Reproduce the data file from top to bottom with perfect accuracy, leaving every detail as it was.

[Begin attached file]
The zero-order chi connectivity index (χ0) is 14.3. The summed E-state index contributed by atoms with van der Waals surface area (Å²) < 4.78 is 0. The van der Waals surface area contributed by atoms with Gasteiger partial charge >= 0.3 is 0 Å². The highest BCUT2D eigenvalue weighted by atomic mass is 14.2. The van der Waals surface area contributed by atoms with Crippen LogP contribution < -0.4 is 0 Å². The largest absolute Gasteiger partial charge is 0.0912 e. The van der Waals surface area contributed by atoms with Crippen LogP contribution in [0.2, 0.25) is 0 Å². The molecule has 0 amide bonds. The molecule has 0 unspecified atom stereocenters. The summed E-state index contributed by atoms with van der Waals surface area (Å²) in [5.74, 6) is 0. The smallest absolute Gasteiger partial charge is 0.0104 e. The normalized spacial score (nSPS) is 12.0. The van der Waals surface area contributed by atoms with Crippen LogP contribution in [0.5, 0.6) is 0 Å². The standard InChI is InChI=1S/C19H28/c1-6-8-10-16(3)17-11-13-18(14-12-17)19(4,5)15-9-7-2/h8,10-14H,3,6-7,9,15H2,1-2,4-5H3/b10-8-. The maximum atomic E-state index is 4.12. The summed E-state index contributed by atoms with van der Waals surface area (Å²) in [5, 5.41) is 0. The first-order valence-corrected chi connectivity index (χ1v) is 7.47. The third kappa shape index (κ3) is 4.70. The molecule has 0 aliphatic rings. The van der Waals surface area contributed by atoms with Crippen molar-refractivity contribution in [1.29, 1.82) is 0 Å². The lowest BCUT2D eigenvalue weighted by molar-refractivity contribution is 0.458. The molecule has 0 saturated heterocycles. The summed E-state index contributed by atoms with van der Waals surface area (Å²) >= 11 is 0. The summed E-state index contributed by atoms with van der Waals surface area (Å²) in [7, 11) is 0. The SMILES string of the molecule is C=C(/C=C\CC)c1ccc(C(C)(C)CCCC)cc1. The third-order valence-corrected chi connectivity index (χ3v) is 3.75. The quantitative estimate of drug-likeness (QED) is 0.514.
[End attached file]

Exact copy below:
The zero-order chi connectivity index (χ0) is 14.3. The summed E-state index contributed by atoms with van der Waals surface area (Å²) < 4.78 is 0. The van der Waals surface area contributed by atoms with Gasteiger partial charge >= 0.3 is 0 Å². The highest BCUT2D eigenvalue weighted by atomic mass is 14.2. The van der Waals surface area contributed by atoms with Crippen LogP contribution < -0.4 is 0 Å². The largest absolute Gasteiger partial charge is 0.0912 e. The van der Waals surface area contributed by atoms with Crippen LogP contribution in [0.2, 0.25) is 0 Å². The molecule has 0 amide bonds. The molecule has 0 unspecified atom stereocenters. The summed E-state index contributed by atoms with van der Waals surface area (Å²) in [5.74, 6) is 0. The smallest absolute Gasteiger partial charge is 0.0104 e. The normalized spacial score (nSPS) is 12.0. The van der Waals surface area contributed by atoms with Crippen LogP contribution in [0.5, 0.6) is 0 Å². The standard InChI is InChI=1S/C19H28/c1-6-8-10-16(3)17-11-13-18(14-12-17)19(4,5)15-9-7-2/h8,10-14H,3,6-7,9,15H2,1-2,4-5H3/b10-8-. The maximum atomic E-state index is 4.12. The summed E-state index contributed by atoms with van der Waals surface area (Å²) in [5, 5.41) is 0. The first-order valence-corrected chi connectivity index (χ1v) is 7.47. The third kappa shape index (κ3) is 4.70. The molecule has 0 aliphatic rings. The van der Waals surface area contributed by atoms with Crippen molar-refractivity contribution in [1.29, 1.82) is 0 Å². The lowest BCUT2D eigenvalue weighted by molar-refractivity contribution is 0.458. The molecule has 0 saturated heterocycles. The summed E-state index contributed by atoms with van der Waals surface area (Å²) >= 11 is 0. The summed E-state index contributed by atoms with van der Waals surface area (Å²) in [7, 11) is 0. The SMILES string of the molecule is C=C(/C=C\CC)c1ccc(C(C)(C)CCCC)cc1. The third-order valence-corrected chi connectivity index (χ3v) is 3.75. The quantitative estimate of drug-likeness (QED) is 0.514.